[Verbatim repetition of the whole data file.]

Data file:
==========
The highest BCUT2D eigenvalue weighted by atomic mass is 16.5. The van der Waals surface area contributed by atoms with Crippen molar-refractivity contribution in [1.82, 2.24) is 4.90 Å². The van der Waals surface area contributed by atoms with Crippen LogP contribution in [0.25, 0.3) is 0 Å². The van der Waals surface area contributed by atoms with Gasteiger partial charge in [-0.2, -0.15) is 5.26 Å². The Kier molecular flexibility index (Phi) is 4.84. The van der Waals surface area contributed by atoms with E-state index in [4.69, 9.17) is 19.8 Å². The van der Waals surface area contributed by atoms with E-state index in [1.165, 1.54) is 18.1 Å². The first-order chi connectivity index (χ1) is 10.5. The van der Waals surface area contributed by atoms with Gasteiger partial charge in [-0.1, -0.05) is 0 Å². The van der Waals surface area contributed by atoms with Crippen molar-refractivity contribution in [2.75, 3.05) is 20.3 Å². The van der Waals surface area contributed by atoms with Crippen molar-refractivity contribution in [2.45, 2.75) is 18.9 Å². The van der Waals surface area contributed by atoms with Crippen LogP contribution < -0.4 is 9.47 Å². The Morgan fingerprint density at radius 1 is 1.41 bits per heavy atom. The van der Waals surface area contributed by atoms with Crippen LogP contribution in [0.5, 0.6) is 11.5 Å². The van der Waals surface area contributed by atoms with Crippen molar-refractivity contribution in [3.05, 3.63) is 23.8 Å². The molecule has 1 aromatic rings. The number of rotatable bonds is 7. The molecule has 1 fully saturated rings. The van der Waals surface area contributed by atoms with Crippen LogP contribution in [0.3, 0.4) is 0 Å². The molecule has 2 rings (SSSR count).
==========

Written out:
The highest BCUT2D eigenvalue weighted by atomic mass is 16.5. The van der Waals surface area contributed by atoms with Crippen molar-refractivity contribution in [1.82, 2.24) is 4.90 Å². The van der Waals surface area contributed by atoms with Crippen LogP contribution in [0.25, 0.3) is 0 Å². The van der Waals surface area contributed by atoms with Gasteiger partial charge in [-0.2, -0.15) is 5.26 Å². The Kier molecular flexibility index (Phi) is 4.84. The van der Waals surface area contributed by atoms with E-state index in [4.69, 9.17) is 19.8 Å². The van der Waals surface area contributed by atoms with E-state index in [1.165, 1.54) is 18.1 Å². The first-order chi connectivity index (χ1) is 10.5. The van der Waals surface area contributed by atoms with Gasteiger partial charge in [-0.1, -0.05) is 0 Å². The van der Waals surface area contributed by atoms with Crippen molar-refractivity contribution in [2.75, 3.05) is 20.3 Å². The van der Waals surface area contributed by atoms with Crippen molar-refractivity contribution in [2.45, 2.75) is 18.9 Å². The van der Waals surface area contributed by atoms with Crippen LogP contribution < -0.4 is 9.47 Å². The Morgan fingerprint density at radius 1 is 1.41 bits per heavy atom. The van der Waals surface area contributed by atoms with Crippen LogP contribution in [0.5, 0.6) is 11.5 Å². The van der Waals surface area contributed by atoms with Crippen molar-refractivity contribution in [3.05, 3.63) is 23.8 Å². The molecule has 1 aromatic rings. The number of rotatable bonds is 7. The molecule has 1 fully saturated rings. The van der Waals surface area contributed by atoms with Crippen LogP contribution in [0.3, 0.4) is 0 Å². The molecule has 2 rings (SSSR count).